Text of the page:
The suspensions, announced Thursday by league vice president Kiki VanDeWeghe, also noted the players’ “continued escalation following the incident.”
Embiid and Towns became tangled in the third quarter of the Sixers’ 117-95 victory and wrestled each other to the floor before coaches and teammates separated them. Towns initially threw a punch that didn’t land on Embiid, who later poked Towns in the eye with his thumb.
Embiid reveled in the skirmish on his way off the court, shadow boxing and pumping his arms to the frenzied Sixers fans before disappearing into the tunnel.
Embiid and Towns also exchanged barbs on social media late into the night, including some coarse language.
The 76ers’ Ben Simmons was not disciplined for his role in the skirmish.
At the bottom of the scrum, Simmons at one point had his forearm around Towns’ throat as he forcefully held his opponent down. The officials deemed Simmons a “peacemaker” who was trying to break up the fight. The Timberwolves disputed that characterization.
ESPN’s Adrian Wojnarowski contributed to this report.
ASHBURN, Va. — Washington Redskins Pro Bowl tackle Trent Williams says he no longer trusts the organization and feels they were vindictive in how they waited until the last minute to try to trade him. He also remains upset over how long he said it took the team to take care of a cancerous growth on his scalp.
Williams, who ended his holdout Tuesday, spoke publicly for the first time since the end of last season — and held little back.
“There’s no trust there,” Williams said. “There are some things that happened that are hard to look past.”
Williams said he held out because he was upset with the medical staff, though he didn’t name anyone in particular, and because the Redskins wouldn’t give him more guaranteed money in the last two years of his contract. It expires after the 2020 season.
But it wasn’t until he had a cancer scare that he wanted to end his relationship with the organization. Williams said he was diagnosed with a rare form of cancer called dermatofibrosarcoma protuberans (DFSP). Williams said he first asked the Redskins’ medical staff about the growth on his head six years ago, but he said nothing was done until this offseason.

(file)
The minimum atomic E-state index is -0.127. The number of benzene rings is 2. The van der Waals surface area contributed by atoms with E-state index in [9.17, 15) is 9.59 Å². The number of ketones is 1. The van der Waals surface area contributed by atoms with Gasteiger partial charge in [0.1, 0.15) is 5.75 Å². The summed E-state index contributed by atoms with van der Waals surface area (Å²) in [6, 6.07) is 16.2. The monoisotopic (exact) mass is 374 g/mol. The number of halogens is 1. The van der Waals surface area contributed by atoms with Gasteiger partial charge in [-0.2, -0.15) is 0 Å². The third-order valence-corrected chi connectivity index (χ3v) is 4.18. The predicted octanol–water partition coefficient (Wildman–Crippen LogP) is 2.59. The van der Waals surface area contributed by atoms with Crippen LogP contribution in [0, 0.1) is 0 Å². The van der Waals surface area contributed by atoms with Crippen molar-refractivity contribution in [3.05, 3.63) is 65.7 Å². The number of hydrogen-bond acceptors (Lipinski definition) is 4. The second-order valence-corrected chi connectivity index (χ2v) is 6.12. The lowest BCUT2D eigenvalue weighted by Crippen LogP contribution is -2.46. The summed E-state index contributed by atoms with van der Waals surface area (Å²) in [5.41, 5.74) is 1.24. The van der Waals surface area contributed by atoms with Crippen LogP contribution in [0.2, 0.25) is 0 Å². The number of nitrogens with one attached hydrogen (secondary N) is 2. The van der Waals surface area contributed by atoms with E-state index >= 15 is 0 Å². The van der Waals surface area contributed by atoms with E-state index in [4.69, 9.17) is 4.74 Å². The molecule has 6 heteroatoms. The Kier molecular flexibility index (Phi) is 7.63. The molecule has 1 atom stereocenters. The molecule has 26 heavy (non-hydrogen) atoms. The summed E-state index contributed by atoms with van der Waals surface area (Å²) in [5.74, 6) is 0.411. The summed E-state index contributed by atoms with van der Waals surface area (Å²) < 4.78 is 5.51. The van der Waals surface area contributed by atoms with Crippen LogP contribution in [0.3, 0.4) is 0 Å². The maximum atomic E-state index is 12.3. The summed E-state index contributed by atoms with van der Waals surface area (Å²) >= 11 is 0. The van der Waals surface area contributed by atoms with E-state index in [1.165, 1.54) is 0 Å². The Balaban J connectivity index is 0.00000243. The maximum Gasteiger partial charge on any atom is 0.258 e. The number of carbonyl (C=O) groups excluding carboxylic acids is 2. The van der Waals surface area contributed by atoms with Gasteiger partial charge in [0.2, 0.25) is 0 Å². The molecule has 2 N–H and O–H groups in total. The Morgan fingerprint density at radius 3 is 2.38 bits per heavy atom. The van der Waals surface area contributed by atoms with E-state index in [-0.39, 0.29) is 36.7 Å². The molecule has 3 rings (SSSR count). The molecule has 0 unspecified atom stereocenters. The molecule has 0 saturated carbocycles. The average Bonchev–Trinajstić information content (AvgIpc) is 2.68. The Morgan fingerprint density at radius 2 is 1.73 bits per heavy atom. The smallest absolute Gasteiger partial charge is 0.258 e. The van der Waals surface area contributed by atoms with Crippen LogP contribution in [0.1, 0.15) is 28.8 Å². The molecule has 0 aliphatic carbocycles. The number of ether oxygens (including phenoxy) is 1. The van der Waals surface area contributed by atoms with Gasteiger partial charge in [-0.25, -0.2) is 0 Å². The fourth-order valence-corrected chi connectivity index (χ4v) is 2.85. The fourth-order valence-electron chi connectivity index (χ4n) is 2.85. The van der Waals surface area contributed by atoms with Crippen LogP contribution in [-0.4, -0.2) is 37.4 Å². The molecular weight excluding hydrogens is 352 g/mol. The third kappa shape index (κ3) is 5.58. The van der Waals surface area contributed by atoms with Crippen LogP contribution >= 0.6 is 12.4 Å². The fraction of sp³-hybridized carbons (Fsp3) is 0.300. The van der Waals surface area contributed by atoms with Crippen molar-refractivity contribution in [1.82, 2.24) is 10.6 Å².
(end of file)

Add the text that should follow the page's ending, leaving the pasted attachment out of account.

“I was told it was something minor so I didn’t really question them,” he said. “But I mean the lump continued to grow over the years, it was concerning but there was no pain involved, and if I’m being told by the very people I put my career in the hands of, people are telling me I’m fine, I’m fine. That’s how I looked at it.”
But this offseason he was told he needed surgery to remove the growth, and that put him on a different course.
“It was cancer. I had a tumor removed from my skull — attached to my skull — it got pretty serious for a second,” Williams said. “I was told some scary things from the doctors. It was definitely nothing to play with. It was one of those things that will change your outlook on life.”
Williams’ scalp remains sensitive from the surgery; he underwent his first one in January and he had two follow-up cosmetic procedures in the spring. Williams told the team in the spring that he no longer wanted to play for them. But the Redskins had told teams the price tag to obtain Williams was high — and they did not try to aggressively shop him until before Tuesday’s 4 p.m. deadline.
“I mean, when you give them 48 hours to strike a deal it probably isn’t going to happen,” he said. “I just felt like that was done to embarrass me, try to make it feel like, ‘Ain’t nobody want you; you’re not good enough for us to trade for.’ I felt like that was the play more so than to get me moved.”
Crown Jewel marked WWE’s fourth major show in Saudi Arabia and a pair of unique participants in Tyson Fury and Cain Velasquez took the spectacle to new heights as they stepped into the WWE ring for their first matches.